As I struggled home from the city market with my Boise Coop bag full of supplies for that night's farewell party for an Extended Stay Volunteer who was heading back to the States, I cursed the weight of the bottle of cooking oil that was largely responsible for the circulation being cut off to my hand. I shifted the bag from one hand to the other and at that moment a young man came trotting past me with five cases of cooking oil balanced on his head. By my rough estimate each case would have contained 6 bottles of oil making that a grand total of 3o bottles all pressing down on him. Everyday you see a wide variety of items gigantic and small being transported in this fashion no less impressive than the boxes of oil. I suppose because I was struggling with my one bottle carried inefficiently at my side this particular display awed me.

I have seen a dining room table and chairs balanced on a man's head, lumber, and huge containers of water is a common sight; it would seem that nothing is off limits. Of course the street vendors carry huge baskets of mangos, bananas, passion fruit and avocados around. There are the young boys who comb the crowds with boxes of candy, gum (strawberry flavored Obama gum is really good) and cigarettes. Or there are the ubiquitous "protein pushers" the little guys who would make Aktins dieters proud by balancing a couple dozen hard boiled eggs and packets of peanuts all over town.

Like China and Holland, bikes are used for commuting people throughout the capitol and its countryside. Personally, my heart warms when I see families of four perched on one bike. The bicycle taxis are everywhere and passengers rarely hop onto the rear rack empty handed; recently I saw a man with a live goat in his arms. My all-time favorite object stapped to a bicycle rack was a rather cumbersome bench seat from a vehicle.

In addition to the physical burdens carried on the bikes and backs of many Burundians is the much less evident but very real weight of recent conflict. At the Kamenge clinic there is a medical assistant named Claire. In our AVP workshop we had to assign ourselves alliterative adjective names. Croyante Claire was what she chose meaing "believer" in French. Everything about Claire is soft, gentle and positive. She speaks quietly with a big smile and a glowing face making her a perfect fit for counseling the women who come to the clinic fearful of the illness they or their children may carry. During a lull in work she began telling us in broken English about how out of her family of 9 only she and one of her brothers have found each other post-Rwandan genocide. She told us that she and her husband are of mixed Hutu/Tutsi ethnicity and ended up across the border in Burund. She says this all with a smile.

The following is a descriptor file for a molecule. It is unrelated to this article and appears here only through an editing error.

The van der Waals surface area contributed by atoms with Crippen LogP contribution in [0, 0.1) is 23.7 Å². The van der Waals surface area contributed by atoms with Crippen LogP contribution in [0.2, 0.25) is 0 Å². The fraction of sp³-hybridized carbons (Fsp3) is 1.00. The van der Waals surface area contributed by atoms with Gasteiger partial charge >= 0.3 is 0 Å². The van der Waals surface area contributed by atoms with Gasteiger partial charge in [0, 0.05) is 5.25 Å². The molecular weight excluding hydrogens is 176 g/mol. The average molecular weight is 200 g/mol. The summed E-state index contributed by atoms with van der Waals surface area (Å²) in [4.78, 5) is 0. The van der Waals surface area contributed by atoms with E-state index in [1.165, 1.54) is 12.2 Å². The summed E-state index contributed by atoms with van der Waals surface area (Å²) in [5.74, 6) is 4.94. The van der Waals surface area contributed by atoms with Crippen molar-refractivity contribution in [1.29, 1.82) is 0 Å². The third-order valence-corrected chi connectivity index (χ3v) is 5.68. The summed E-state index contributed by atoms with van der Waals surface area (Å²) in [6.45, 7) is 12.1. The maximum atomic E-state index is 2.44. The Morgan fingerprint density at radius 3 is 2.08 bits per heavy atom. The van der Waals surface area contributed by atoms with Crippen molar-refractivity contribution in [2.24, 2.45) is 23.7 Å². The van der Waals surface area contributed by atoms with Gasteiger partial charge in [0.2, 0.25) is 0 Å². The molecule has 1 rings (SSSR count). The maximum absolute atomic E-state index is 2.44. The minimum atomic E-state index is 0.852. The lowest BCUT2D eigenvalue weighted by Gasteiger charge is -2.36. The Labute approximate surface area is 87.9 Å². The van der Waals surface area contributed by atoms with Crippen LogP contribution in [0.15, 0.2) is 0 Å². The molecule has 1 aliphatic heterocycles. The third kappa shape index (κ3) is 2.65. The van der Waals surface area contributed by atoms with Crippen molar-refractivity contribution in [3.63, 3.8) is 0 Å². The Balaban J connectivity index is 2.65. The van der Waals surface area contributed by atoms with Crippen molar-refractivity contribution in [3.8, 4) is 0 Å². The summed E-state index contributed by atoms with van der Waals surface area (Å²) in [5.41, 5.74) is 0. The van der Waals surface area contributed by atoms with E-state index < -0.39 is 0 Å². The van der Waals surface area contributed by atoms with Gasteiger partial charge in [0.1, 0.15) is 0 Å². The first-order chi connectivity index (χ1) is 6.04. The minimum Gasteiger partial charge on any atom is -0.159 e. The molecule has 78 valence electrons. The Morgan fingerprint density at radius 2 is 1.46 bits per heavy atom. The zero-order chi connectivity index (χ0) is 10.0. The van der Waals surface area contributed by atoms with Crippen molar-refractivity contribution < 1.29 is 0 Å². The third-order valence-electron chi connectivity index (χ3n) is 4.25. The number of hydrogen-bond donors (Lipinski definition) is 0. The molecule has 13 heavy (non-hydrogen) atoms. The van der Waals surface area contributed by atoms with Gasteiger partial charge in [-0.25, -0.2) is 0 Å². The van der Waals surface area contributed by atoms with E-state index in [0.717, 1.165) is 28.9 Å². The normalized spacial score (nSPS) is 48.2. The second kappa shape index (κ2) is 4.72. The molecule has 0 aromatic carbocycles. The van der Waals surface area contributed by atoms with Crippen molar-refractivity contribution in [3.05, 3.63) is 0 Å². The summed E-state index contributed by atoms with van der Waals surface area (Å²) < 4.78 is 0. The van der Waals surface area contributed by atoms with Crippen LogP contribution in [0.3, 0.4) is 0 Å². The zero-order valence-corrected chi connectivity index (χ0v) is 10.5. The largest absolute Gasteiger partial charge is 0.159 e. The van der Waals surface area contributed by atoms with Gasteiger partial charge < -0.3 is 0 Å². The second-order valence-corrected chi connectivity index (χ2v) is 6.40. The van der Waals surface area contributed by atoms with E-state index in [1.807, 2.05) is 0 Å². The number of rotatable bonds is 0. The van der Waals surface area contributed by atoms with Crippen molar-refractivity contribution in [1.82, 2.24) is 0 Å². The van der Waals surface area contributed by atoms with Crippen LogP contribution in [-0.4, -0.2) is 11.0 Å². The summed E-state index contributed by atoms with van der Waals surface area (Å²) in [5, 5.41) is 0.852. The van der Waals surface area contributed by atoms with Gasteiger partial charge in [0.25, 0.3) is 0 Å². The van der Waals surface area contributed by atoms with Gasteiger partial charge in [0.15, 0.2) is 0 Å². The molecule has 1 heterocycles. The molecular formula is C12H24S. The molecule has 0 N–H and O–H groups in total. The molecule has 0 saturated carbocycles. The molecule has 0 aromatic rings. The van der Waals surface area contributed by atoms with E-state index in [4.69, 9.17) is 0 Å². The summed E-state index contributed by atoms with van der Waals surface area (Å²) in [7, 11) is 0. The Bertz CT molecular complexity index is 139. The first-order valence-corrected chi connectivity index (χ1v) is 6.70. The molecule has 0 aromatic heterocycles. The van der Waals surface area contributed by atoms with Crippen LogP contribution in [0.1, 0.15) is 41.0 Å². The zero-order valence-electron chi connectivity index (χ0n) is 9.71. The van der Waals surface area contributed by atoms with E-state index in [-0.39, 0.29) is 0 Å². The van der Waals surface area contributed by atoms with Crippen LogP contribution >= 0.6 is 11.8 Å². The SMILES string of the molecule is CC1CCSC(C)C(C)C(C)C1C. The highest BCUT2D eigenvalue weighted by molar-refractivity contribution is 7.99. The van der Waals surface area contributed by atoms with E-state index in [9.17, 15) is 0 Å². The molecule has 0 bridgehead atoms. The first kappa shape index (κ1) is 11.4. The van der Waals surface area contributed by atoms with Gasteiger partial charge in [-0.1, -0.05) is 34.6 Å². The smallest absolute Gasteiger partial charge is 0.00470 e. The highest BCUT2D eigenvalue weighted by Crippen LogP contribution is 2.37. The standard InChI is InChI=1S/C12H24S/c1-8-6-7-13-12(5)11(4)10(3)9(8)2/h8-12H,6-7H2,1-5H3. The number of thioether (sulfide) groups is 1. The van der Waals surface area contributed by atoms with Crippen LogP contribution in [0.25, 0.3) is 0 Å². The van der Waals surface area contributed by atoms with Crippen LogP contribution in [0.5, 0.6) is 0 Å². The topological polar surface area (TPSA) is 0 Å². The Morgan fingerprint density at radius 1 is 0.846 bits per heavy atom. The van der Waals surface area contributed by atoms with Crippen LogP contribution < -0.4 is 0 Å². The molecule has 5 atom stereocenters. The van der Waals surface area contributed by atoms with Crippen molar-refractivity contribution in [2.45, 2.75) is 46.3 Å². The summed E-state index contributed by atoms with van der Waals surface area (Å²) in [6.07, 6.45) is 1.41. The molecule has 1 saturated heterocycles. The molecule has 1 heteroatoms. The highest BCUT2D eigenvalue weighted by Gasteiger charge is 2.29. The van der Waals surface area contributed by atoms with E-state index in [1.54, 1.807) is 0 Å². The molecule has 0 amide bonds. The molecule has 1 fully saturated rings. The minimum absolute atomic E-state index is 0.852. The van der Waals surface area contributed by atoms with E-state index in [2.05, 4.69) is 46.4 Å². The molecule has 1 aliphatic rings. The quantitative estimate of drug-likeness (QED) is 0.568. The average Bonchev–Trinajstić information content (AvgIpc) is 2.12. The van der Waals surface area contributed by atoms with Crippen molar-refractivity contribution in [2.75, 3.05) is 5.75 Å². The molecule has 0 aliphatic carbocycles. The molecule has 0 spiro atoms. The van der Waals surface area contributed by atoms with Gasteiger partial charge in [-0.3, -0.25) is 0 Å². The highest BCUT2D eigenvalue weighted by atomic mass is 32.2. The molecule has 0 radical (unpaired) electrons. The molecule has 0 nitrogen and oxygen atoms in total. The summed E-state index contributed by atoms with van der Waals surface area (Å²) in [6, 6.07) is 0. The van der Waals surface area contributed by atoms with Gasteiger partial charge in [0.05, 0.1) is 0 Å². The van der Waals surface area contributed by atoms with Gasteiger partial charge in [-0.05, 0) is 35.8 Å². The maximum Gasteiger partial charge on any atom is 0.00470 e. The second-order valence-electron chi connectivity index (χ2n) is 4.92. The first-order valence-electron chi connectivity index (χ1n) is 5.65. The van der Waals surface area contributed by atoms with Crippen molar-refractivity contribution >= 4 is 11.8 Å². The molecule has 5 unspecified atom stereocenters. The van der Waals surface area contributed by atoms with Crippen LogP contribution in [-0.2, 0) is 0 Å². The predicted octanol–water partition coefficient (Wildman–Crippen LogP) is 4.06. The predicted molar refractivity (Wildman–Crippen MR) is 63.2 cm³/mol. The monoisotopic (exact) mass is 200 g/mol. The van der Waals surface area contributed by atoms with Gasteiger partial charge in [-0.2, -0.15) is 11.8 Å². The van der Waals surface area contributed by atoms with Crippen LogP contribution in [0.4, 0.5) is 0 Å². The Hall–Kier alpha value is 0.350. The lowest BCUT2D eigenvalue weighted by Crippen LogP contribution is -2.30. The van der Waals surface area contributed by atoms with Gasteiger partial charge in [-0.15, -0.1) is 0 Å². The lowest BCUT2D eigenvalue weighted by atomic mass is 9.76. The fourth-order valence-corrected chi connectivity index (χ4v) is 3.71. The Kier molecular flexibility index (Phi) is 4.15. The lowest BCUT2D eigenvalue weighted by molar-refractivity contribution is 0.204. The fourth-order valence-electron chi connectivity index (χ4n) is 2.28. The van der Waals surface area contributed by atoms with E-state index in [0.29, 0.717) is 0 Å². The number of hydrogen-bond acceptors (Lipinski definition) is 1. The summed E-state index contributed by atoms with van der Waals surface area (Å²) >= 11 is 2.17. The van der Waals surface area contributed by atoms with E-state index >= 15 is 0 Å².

Earlier this week I was clearing weeds for the garden project next to a young man who recounted the violence that he remembers seeing as he was growing up. Were it not so tragic, it almost would have been funny how I had to guess the weapon while he pantomimed spear, machete, and machine gun that he witnessed those around him murdered with. There are so many stories-ten years is a long time to be steeped in civil war. Stoically, many Burundians balance a difficult history with them as they go about their days. Watching them do it with grace challenges and inspires me to carry my own burdens in a more efficient manner.

YouTube Link to Tour of the Kamenge Clinic

Hopefully this link below will take you to a virtual tour of the clinic. If the link doesn't work try going to YouTube and entering FWA Kamenge Clinic.

For the Burundi Record

Do not panic if you find yourself sitting through a seven hour ceremony that commenced at 8am just after tea and breakfast when half way through (at the time you never would imagine that the 3.5 hr mark was only halfway) you develop an urgently full bladder. Just because public bathrooms are generally not available at massive public gatherings and indeed at the moment there are thousands of eyes looking in your direction because your white skin has placed you in dignitary seating behind a gigantic podium where a very important man has been making loud proclamations for a really long time, doesn't mean there aren't bathroom options. Count your lucky stars that your Burundian friend is sitting nearby and that one of the five languages she speaks is the only one that you do and try to gently communicate in a veiled way that you have this issue.
Don't feel awkward when you stand up in front of all of those thousands of eyes to make your way past the police with the AK 47's there to protect this Quaker celebration. Feel confident in your friend when she leads you down a dirt foot path through a banana tree grove to the first house you come to and knock on the door. Do not worry when you ascertain that no one is home and are told to use their outhouse anyway. While you are crouching do be mindful of your aim. Lastly, do not feel shy about the 25 children who have been following you the whole time.

Thursday, July 9, 2009

Culture Clash

Patrick said it was in evitable and perhaps he is right. We came to a stage in the construction process that seems for the moment to have created a rift in our once happy cross-cultural workcamp.